Aug 232010
Authors: Abel Oshevire

Edwards and Ingersoll Hall will be sporting new exterior looks this semester, with renovations set to be wrapped up in two weeks.
The $1.9 million expense between both buildings was funded by student room and board revenue.

Rick Pott, facility planner and project coordinator for Housing and Dining Services, said the projects were initiated to enhance the attractiveness of the exterior of the buildings as well as establish a suitable living environment for students.

“The main focus was to improve the curb appeal of the buildings and provide a better thermal comfort for the residents,” Pott said. “We are focused on re-branding campus housing by giving the buildings a modern look with use of unique color palettes and making it convenient for students to live in.”

The consistent palette of colors and materials used in the buildings are the same as those used in the Academic Village, which is the newest residence hall community located on the south side of campus close to the intramural fields.

The Academic Village is home to a commons with the Ram’s Horn Dining center, the Engineering Hall, the Honors Hall and Aspen Hall.
The old green tiles on the outside of the buildings have been replaced with bricks that allow for improved energy efficiency, which lower operating costs and make the buildings 20 percent cooler than before, something Pott believes will benefit residents.

“The buildings are also much quieter, and it’s different from what parents of students used to live in,” he said.

Corbett Hall underwent interior renovations this summer, with interior renovations taking place in Edwards and Ingersoll Hall in 2005 and 2008, respectively. Renovations included new carpeting, new walls and updated furniture.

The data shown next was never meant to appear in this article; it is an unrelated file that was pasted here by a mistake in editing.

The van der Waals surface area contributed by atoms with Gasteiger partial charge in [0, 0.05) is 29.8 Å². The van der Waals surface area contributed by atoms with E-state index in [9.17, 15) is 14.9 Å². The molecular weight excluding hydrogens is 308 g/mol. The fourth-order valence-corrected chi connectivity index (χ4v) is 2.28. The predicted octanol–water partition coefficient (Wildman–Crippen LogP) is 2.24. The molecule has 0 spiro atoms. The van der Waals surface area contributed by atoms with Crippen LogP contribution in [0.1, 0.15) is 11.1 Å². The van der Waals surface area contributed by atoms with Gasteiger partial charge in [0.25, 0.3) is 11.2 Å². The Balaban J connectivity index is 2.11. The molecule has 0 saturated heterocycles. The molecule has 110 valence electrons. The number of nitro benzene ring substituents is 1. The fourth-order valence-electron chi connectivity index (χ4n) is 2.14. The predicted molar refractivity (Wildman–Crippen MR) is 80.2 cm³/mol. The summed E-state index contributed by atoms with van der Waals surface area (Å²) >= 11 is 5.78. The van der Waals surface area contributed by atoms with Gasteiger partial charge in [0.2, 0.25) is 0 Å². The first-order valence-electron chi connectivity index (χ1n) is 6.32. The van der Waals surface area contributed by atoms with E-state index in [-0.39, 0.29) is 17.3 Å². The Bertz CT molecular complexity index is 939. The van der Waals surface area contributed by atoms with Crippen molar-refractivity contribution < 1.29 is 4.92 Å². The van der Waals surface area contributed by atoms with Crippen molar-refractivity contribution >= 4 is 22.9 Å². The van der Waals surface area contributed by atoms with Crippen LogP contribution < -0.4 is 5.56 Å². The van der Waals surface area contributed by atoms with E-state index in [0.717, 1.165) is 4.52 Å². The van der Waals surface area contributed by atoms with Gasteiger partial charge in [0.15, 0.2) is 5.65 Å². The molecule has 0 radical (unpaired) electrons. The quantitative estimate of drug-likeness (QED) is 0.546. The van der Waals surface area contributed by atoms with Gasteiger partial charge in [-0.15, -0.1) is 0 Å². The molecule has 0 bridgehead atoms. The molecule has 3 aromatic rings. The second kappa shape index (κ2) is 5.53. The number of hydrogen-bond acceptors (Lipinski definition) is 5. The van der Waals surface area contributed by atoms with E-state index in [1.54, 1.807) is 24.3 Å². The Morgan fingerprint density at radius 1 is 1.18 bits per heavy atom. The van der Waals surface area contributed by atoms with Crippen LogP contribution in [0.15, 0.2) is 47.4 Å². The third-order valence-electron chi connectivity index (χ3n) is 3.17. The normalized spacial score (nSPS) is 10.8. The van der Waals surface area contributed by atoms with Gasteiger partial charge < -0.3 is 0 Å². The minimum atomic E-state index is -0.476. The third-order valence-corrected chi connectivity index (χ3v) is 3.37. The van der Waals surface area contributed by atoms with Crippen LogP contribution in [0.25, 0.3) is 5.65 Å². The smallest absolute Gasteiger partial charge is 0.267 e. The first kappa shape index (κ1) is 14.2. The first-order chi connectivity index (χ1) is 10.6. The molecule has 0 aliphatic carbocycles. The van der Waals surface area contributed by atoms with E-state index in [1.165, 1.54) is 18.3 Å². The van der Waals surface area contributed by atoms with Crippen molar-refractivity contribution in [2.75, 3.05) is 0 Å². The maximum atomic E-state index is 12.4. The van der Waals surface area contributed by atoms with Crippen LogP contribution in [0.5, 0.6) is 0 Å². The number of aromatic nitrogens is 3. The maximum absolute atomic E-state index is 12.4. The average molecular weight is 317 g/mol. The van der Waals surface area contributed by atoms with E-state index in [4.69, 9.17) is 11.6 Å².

Tonie Miyamoto, director of Housing and Dining Services, said that the exterior renovations of these buildings were met with a positive attitude from students touring the CSU campus during the summer. She added that it was important that the exterior look of these halls matched the interior.

“The old windows from the ‘60s were not very energy efficient. With these new windows, when it is about 90 degrees outside, it is much cooler inside and when it is winter time, it is much warmer in the rooms,” Miyamoto said. “The new windows are three or four times more energy efficient.

Edwards and Ingersoll Hall are not the only halls that would undergo exterior renovations. Similar renovations are expected to begin in Corbett and Parmalee in the summer of 2011 and Braiden will see similar work in the summer of 2012.

Miyamoto said the renovations in Braiden and Parmalee would include the addition of a fourth floor.

New additions to the exterior of Edwards and Ingersoll hall include:
-Single glazed windows to new double pane windows with high performance low-E coating (improves window performance by 400 percent),
-Wall insulation value of R-12.5 added behind the lower brick panels,
-New seals and weather-stripping gaskets that reduce air filtration by over 300 percent, and
-Acid-etched windows for privacy in the community bathrooms.

Staff writer Abel Oshevire can be reached at

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